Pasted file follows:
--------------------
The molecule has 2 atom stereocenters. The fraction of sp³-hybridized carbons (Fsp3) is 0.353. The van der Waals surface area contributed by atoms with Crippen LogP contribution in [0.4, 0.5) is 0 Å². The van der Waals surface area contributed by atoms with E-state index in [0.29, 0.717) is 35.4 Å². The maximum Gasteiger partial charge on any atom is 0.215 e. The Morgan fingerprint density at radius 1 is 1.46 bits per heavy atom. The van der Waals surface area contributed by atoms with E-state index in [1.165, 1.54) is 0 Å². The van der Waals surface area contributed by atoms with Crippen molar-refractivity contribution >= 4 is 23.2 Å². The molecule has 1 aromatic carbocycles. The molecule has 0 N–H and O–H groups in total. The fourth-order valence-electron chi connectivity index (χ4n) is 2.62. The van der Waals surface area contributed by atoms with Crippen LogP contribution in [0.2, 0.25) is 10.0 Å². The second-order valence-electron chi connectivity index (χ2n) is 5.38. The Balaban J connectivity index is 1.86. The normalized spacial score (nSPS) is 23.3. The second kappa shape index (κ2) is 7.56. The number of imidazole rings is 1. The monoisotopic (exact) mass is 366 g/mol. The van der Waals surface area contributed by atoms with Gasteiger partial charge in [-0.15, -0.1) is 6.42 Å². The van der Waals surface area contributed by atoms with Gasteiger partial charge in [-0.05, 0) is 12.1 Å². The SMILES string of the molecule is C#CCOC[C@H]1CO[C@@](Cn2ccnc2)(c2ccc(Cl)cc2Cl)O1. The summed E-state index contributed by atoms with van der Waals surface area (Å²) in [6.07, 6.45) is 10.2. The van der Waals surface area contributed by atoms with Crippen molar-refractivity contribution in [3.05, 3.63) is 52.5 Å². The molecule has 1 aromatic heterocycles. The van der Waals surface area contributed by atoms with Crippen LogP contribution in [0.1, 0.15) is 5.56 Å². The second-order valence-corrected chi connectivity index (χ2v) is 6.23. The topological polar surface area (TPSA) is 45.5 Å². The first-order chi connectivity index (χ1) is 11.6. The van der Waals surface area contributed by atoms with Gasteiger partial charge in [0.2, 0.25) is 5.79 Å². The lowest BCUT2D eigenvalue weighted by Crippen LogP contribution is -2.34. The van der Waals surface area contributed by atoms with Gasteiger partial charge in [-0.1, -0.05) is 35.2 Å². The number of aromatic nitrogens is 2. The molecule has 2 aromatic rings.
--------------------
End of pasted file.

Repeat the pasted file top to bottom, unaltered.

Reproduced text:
The molecule has 2 atom stereocenters. The fraction of sp³-hybridized carbons (Fsp3) is 0.353. The van der Waals surface area contributed by atoms with Crippen LogP contribution in [0.4, 0.5) is 0 Å². The van der Waals surface area contributed by atoms with E-state index in [0.29, 0.717) is 35.4 Å². The maximum Gasteiger partial charge on any atom is 0.215 e. The Morgan fingerprint density at radius 1 is 1.46 bits per heavy atom. The van der Waals surface area contributed by atoms with E-state index in [1.165, 1.54) is 0 Å². The van der Waals surface area contributed by atoms with Crippen molar-refractivity contribution >= 4 is 23.2 Å². The molecule has 1 aromatic carbocycles. The molecule has 0 N–H and O–H groups in total. The fourth-order valence-electron chi connectivity index (χ4n) is 2.62. The van der Waals surface area contributed by atoms with Crippen LogP contribution in [0.2, 0.25) is 10.0 Å². The second-order valence-electron chi connectivity index (χ2n) is 5.38. The Balaban J connectivity index is 1.86. The normalized spacial score (nSPS) is 23.3. The second kappa shape index (κ2) is 7.56. The number of imidazole rings is 1. The monoisotopic (exact) mass is 366 g/mol. The van der Waals surface area contributed by atoms with Gasteiger partial charge in [-0.15, -0.1) is 6.42 Å². The van der Waals surface area contributed by atoms with Gasteiger partial charge in [-0.05, 0) is 12.1 Å². The SMILES string of the molecule is C#CCOC[C@H]1CO[C@@](Cn2ccnc2)(c2ccc(Cl)cc2Cl)O1. The summed E-state index contributed by atoms with van der Waals surface area (Å²) in [6.07, 6.45) is 10.2. The van der Waals surface area contributed by atoms with Crippen molar-refractivity contribution in [3.05, 3.63) is 52.5 Å². The molecule has 1 aromatic heterocycles. The van der Waals surface area contributed by atoms with Crippen LogP contribution in [0.1, 0.15) is 5.56 Å². The second-order valence-corrected chi connectivity index (χ2v) is 6.23. The topological polar surface area (TPSA) is 45.5 Å². The first-order chi connectivity index (χ1) is 11.6. The van der Waals surface area contributed by atoms with Gasteiger partial charge in [0.2, 0.25) is 5.79 Å². The lowest BCUT2D eigenvalue weighted by Crippen LogP contribution is -2.34. The van der Waals surface area contributed by atoms with Gasteiger partial charge in [-0.1, -0.05) is 35.2 Å². The number of aromatic nitrogens is 2. The molecule has 2 aromatic rings.